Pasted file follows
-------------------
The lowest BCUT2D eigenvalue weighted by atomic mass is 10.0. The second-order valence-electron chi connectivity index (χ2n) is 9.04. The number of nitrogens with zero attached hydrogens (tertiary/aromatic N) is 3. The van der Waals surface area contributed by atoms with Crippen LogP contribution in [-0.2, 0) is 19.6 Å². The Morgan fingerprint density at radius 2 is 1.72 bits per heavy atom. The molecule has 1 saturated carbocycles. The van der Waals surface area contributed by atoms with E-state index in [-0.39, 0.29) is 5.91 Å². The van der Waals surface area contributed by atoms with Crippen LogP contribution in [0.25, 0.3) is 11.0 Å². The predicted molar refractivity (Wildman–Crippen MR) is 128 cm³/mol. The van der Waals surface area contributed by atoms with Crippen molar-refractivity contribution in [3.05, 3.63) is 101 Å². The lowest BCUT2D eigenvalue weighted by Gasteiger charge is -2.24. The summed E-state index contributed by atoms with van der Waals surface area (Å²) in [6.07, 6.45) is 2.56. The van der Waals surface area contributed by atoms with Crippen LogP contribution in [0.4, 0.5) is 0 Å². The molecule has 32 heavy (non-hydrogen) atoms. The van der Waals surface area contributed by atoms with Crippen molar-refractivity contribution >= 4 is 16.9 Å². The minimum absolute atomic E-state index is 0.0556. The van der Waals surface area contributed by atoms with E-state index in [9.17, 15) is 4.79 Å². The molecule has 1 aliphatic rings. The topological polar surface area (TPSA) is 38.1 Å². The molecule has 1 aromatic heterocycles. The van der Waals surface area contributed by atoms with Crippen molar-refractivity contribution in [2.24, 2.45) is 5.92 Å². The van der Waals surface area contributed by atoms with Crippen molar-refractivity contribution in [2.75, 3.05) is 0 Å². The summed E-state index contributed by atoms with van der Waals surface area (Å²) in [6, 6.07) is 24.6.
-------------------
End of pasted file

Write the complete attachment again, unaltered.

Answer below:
The lowest BCUT2D eigenvalue weighted by atomic mass is 10.0. The second-order valence-electron chi connectivity index (χ2n) is 9.04. The number of nitrogens with zero attached hydrogens (tertiary/aromatic N) is 3. The van der Waals surface area contributed by atoms with Crippen LogP contribution in [-0.2, 0) is 19.6 Å². The Morgan fingerprint density at radius 2 is 1.72 bits per heavy atom. The molecule has 1 saturated carbocycles. The van der Waals surface area contributed by atoms with E-state index in [-0.39, 0.29) is 5.91 Å². The van der Waals surface area contributed by atoms with Crippen LogP contribution in [0.25, 0.3) is 11.0 Å². The predicted molar refractivity (Wildman–Crippen MR) is 128 cm³/mol. The van der Waals surface area contributed by atoms with Crippen molar-refractivity contribution in [3.05, 3.63) is 101 Å². The lowest BCUT2D eigenvalue weighted by Gasteiger charge is -2.24. The summed E-state index contributed by atoms with van der Waals surface area (Å²) in [6.07, 6.45) is 2.56. The van der Waals surface area contributed by atoms with Crippen LogP contribution in [0.4, 0.5) is 0 Å². The molecule has 32 heavy (non-hydrogen) atoms. The van der Waals surface area contributed by atoms with Crippen molar-refractivity contribution >= 4 is 16.9 Å². The minimum absolute atomic E-state index is 0.0556. The van der Waals surface area contributed by atoms with E-state index in [9.17, 15) is 4.79 Å². The molecule has 1 aliphatic rings. The topological polar surface area (TPSA) is 38.1 Å². The molecule has 1 aromatic heterocycles. The van der Waals surface area contributed by atoms with Crippen molar-refractivity contribution in [2.24, 2.45) is 5.92 Å². The van der Waals surface area contributed by atoms with Crippen molar-refractivity contribution in [2.75, 3.05) is 0 Å². The summed E-state index contributed by atoms with van der Waals surface area (Å²) in [6, 6.07) is 24.6.